THE abortion referendum has split opinion across Ireland.
The topic is considered one of the most divisive and difficult subjects in public life, and has prompted posters with graphic post-abortion scenes on the streets of Dublin, erected by the No camp.
The Republic has one of the most restrictive abortion regimes in Europe, a legacy of the influence of the Catholic Church and a conservative attitude by generations past towards the matter.
While repealing the Eighth amendment of the constitution enshrining the equal right to life of mother and baby would not immediately introduce abortion, it would pave the way for the Government to do just that.
Well-organised campaigns have bombarded the airwaves and doorsteps and covered lampposts up and down the country with sharply-conflicting key messages.
Those in favour of a Yes vote include the leaders of the main political parties in Ireland – Taoiseach Leo Varadkar among them – some doctors, lawyers, women’s rights groups and campaigning organisations like Amnesty International.
The Government has characterised it as a modernising and compassionate reform, bringing Ireland into step with its neighbours who all have more liberal regimes.
Although there have been several referendums concerning abortion, nobody aged under 52 has had the chance to vote on an Eighth amendment introduced in 1983, and backers hope a large number of young people will vote and turn the tide their way.
They argue that that abortion is happening anyway, three illegal terminations are carried out every day using pills obtained on the internet – and thousands of pregnant women travel to the UK.
Mr Varadkar and his supporters in Government have said it is better to regulate the procedure within the Irish health service rather than outsource it to Britain, exposing women to the dangers and inconvenience of travel, or taking a pill of uncertain origin themselves without the benefit of a doctor’s advice.
Together For Yes, the umbrella group leading the campaign for an affirmative vote, has used the slogan “trust women” to argue that they should be allowed to make important decisions about their own lives and families.
Those opposed to change include the clergy, a sizeable proportion of politicians and civil society organisations.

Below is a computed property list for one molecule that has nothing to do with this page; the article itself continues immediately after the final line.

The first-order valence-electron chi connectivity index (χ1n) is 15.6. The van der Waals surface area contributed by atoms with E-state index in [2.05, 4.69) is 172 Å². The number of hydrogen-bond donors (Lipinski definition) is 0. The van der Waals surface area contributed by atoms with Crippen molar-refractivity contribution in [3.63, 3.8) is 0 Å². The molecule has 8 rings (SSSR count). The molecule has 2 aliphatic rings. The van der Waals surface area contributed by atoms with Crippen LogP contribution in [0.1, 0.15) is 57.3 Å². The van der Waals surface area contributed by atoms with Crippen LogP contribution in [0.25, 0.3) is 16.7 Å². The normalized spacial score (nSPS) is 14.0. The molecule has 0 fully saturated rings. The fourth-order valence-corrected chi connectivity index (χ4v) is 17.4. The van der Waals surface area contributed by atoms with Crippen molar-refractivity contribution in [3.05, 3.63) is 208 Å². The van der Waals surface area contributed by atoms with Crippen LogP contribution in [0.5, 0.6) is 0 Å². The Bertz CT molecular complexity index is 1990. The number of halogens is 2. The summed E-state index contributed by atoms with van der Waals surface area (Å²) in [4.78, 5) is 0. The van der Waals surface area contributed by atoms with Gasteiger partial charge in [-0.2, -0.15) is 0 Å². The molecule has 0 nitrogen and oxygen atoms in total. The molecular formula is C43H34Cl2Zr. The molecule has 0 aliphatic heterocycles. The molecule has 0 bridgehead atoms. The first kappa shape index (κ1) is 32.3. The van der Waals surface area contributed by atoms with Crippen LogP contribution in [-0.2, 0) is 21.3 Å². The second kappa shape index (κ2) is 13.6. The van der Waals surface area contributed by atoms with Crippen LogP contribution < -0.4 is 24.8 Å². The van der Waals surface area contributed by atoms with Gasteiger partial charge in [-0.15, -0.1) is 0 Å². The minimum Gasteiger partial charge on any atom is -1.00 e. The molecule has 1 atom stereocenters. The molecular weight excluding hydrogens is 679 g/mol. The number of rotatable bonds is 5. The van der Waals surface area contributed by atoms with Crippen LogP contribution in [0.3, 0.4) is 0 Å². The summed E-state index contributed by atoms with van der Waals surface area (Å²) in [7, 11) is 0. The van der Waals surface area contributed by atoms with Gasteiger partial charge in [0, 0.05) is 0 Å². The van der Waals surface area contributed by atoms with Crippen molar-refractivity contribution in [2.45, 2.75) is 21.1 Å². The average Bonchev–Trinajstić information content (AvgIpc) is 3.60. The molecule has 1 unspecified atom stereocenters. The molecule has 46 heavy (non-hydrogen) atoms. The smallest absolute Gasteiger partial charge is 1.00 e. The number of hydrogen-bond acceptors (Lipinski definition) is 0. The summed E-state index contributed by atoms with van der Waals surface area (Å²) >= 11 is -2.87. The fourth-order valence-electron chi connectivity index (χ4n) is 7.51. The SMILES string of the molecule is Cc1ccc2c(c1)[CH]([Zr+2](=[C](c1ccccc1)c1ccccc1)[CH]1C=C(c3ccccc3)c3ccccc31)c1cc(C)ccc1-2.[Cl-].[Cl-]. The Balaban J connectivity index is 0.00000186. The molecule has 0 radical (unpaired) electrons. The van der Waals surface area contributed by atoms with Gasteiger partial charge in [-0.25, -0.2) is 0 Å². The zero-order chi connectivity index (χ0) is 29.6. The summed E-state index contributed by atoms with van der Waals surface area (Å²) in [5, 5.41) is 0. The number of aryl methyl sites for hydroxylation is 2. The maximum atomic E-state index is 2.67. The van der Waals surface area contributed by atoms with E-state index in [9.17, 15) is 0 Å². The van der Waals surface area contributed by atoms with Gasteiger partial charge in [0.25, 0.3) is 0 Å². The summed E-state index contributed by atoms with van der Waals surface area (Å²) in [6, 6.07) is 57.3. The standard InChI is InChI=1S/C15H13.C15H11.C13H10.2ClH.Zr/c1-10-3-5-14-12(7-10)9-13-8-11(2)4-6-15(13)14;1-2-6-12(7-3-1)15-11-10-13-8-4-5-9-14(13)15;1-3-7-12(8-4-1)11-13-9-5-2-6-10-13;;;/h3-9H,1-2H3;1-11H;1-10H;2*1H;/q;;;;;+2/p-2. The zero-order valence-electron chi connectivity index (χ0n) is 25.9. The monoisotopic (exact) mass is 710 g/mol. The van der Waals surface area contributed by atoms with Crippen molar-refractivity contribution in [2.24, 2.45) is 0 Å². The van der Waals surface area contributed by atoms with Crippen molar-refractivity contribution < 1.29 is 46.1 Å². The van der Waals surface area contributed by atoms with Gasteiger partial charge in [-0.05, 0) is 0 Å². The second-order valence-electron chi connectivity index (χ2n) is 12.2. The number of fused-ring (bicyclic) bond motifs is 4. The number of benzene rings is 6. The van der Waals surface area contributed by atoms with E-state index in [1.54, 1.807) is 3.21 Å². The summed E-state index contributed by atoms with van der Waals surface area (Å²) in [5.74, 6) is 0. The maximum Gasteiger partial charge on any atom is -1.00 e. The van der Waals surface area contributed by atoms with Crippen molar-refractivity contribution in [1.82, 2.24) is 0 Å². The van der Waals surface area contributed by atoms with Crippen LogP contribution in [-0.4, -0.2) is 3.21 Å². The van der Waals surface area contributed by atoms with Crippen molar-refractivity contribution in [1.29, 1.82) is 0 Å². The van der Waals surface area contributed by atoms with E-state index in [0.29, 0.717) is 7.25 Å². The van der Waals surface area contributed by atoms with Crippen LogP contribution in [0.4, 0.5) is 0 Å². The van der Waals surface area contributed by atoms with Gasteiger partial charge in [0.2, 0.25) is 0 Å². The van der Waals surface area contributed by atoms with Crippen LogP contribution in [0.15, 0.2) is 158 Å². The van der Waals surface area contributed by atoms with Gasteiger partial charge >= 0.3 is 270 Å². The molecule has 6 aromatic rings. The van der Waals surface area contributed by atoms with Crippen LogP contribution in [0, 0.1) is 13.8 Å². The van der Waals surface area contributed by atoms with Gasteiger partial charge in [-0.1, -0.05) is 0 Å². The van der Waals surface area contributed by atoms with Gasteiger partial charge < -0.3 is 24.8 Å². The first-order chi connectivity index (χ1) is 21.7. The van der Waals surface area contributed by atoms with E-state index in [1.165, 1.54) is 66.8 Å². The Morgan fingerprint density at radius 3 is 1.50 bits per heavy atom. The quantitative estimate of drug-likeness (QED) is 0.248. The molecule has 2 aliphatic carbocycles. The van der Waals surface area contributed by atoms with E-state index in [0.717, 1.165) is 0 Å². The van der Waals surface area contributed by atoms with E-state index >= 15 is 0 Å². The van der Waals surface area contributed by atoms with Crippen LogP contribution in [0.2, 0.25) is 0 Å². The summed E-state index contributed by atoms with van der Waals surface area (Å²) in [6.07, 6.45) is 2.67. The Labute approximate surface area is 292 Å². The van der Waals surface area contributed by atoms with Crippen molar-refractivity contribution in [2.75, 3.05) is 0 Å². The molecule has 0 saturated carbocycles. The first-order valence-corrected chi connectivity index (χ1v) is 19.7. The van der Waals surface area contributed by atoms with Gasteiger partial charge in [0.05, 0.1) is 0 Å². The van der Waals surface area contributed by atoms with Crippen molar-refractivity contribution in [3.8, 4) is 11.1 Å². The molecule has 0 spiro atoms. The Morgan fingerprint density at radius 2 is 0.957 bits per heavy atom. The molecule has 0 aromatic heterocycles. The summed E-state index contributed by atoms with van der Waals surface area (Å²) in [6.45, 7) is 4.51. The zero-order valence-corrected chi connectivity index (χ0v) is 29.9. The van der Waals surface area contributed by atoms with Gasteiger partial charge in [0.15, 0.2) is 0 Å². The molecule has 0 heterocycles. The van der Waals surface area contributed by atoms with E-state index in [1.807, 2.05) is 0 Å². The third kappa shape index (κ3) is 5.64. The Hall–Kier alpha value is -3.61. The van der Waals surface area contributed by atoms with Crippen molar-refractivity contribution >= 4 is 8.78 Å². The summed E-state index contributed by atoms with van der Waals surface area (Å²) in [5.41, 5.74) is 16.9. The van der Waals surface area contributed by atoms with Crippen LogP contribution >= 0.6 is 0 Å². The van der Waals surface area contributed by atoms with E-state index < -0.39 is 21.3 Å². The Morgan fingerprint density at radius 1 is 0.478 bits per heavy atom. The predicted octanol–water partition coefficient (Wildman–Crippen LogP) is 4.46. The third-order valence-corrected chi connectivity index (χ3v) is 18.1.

The Catholic Church believes the life of the unborn is sacrosanct, that it would be immoral to allow its termination through abortion, but advocates greater support for those in crisis.
What is the Eighth Amendment?
It is a clause in the constitution which was written after a previous referendum on the issue in 1983 recognised the right to life of the unborn child.
It protects the equal right to life of the mother and the unborn and effectively prohibits abortion in most cases.
Among its supporters are the Catholic church, which remains a strong presence in Ireland, though diminished from its heyday. Young people are among the most enthusiastic proponents of repeal.
What effect has it had?
In 1992, women were officially given the right to travel abroad, mostly to the UK, to obtain terminations. Pro-repeal campaigners said almost 170,000 have done so.
The Irish Government’s deputy premier, Tanaiste Simon Coveney, has argued that effectively left Britain deciding the law for Irish women around the procedure and it was time to take back control in Ireland.
What about the women who stay in Ireland?
The campaign to liberalise abortion gathered momentum after an Indian dentist, Savita Halappanavar, died in hospital in Galway aged 31 when she was refused an abortion during a miscarriage.
Her husband, Praveen Halappanavar, said she repeatedly asked for a termination but was refused because there was a foetal heartbeat.
Health service reviewers later identified failings in her care.
Did anything change?
In 2013, legislation was amended to allow terminations under certain tightly restricted circumstances – the Protection of Life During Pregnancy Act.
When doctors felt a woman’s life was at risk due to complications from the pregnancy, or from suicide, they were permitted to carry out an abortion.
It followed a 1992 Supreme Court ruling that terminations were permitted where the mother’s life was at risk.
That regime has prompted uncertainty, proponents of repeal said, with the medical profession facing possible prosecution and up to 14 years’ imprisonment if they wrongfully carry out an abortion.
Was that concession enough for those seeking liberalisation?
Not according to the women who were still travelling to the UK in their droves for procedures.
Among them were Amanda Mellet and her husband James, who took their case to the UN’s Human Rights Committee.
The Committee called for reform to give women greater rights and said the ban on abortion caused cruel, inhuman or degrading treatment.
In 2016, for the first time in its history, the Irish State compensated a woman, Mrs Mellet, for the trauma caused by forcing her to travel to Britain for an abortion.
What approach did the Government adopt?
It established a public advisory body, a Citizen’s Assembly, which recommended introduction of unrestricted access to abortion.
Because of the Eighth Amendment, a public poll was needed before new laws could be passed, and earlier this year the country’s Housing Minister, Eoghan Murphy, set the date for the abortion referendum as Friday May 25.
The Government has published draft legislation to be introduced if the amendment is repealed which would allow relatively free abortions, subject to consultation with a medical professional and after a short waiting period, up to 12 weeks after gestation and up to 24 weeks with restrictions.
If, after 12 weeks, a woman’s life is threatened or there could be serious harm to her health two doctors will consider whether to allow the procedure.
Terminations will not be carried out after the foetus becomes viable, following 24 weeks of pregnanc